More On Legal & Compliancefrom The Advisor's Professional Library
- Nothing but the Best Execution Along with the many other fiduciary obligations owed by RIAs, firms owe a duty to seek best execution of clients transactions. If they fail to do, RIAs violate Section 206 of the Investment Advisers Act.
- Agency and Principal Transactions In passing Section 206(3) of the Investment Advisers Act, Congress recognized that principal and agency transactions can be harmful to clients. Such transactions create the opportunity for RIAs to engage in self-dealing.
An elder law attorney is being held on $500,000 bail after accusations that he had advised a 90-year-old man and his 66-year-old daughter to sell the father’s assets and invest the $120,000 in proceeds into developing a new cat litter box system the attorney had invented, according to a Thursday article in The Sacramento Bee.
Delbert Joe Modlin, 63, was arraigned in Sacramento Superior Court Thursday on felony charges of financial elder abuse, grand theft and securities fraud, the paper reported.
Modlin, of Sacramento, California, agreed to stop practicing law and seeing his clients until all of the criminal proceedings are complete, which allowed his bail to be lowered by $100,000, The Bee reported. Modlin has been practicing law in California since 1987.
The patent for the improved litter box was first filed in 2008; it purports to take away the messy scooping aspect from cleaning cat litter by using a litter box bag with mesh in its center, and sports “peripheral” drawstings to remove each bag individually.
“Modlin told (the daughter) he would double her investment in four years,” The Bee wrote.
However, Modlin did not tell them that he was awaiting a federal trial, that he had filed for bankruptcy protection in 2004 and 2012 and that he had a severe gambling problem. The state investigator said that Modlin failed to provide information to the father and daughter that a “reasonable prudent investor would consider significant.”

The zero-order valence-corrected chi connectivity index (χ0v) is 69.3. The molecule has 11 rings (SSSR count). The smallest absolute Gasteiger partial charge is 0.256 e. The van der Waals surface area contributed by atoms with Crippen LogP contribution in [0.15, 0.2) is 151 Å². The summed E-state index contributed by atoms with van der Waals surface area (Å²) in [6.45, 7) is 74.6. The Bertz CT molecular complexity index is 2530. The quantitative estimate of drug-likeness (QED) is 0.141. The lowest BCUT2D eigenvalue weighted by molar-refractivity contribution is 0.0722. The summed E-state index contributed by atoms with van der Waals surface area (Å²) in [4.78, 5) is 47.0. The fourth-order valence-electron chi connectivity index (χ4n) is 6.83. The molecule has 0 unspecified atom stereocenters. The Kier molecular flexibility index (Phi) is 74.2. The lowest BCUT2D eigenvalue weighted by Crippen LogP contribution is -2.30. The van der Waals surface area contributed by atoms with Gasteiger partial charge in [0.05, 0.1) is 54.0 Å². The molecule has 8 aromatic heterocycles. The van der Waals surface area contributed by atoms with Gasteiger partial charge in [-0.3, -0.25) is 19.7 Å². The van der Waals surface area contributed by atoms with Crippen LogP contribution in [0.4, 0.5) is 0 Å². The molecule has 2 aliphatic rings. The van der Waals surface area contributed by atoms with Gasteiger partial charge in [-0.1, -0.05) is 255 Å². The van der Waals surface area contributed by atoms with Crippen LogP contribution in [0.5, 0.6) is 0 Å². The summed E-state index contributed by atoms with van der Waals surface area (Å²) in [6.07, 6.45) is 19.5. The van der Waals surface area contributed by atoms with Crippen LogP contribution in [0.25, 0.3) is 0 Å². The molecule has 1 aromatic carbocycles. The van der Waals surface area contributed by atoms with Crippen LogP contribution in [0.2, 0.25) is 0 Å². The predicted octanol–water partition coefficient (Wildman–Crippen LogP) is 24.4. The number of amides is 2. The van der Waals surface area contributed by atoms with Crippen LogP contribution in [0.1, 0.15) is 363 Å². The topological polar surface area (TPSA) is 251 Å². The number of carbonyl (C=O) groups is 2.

This isn’t the first bout of trouble in which the attorney has landed. The Bee reported In 2011 that Modlin was charged with defrauding an elderly couple from Auburn, California, by selling their home and assets without their consent. That case is set to go to trial this year or next.
The cases were filed by the state attorney general’s Bureau of Medi-Cal Fraud and Elder Abuse.
In the court documents cited by The Bee, the state says Modlin hired a firm to clean up his online presence by “manipulating search engines” to hide the negative details. There was also an alleged array of false testimonials and websites touting his “experience, expertise and compassion for elders.”
Modlin’s online biography states that he is an advocate for helping elderly clients and aims to “make sure that the elderly are not being taken advantage of, as well as to ensure that every elderly citizen receives everything that he or she is entitled to.”
“There are many ways to commit elder abuse,” prosecutor Steven Muni told The Bee, “But no one, not even an attorney, is exempt.” Modlin’s lawyer, Michel Farley, declined to go into detail about the case when contacted by the paper but called the claims against his client “complicated.”
“I plan to investigate all the evidence, get to the bottom of what happened and give everyone their day in court,” Farley said.
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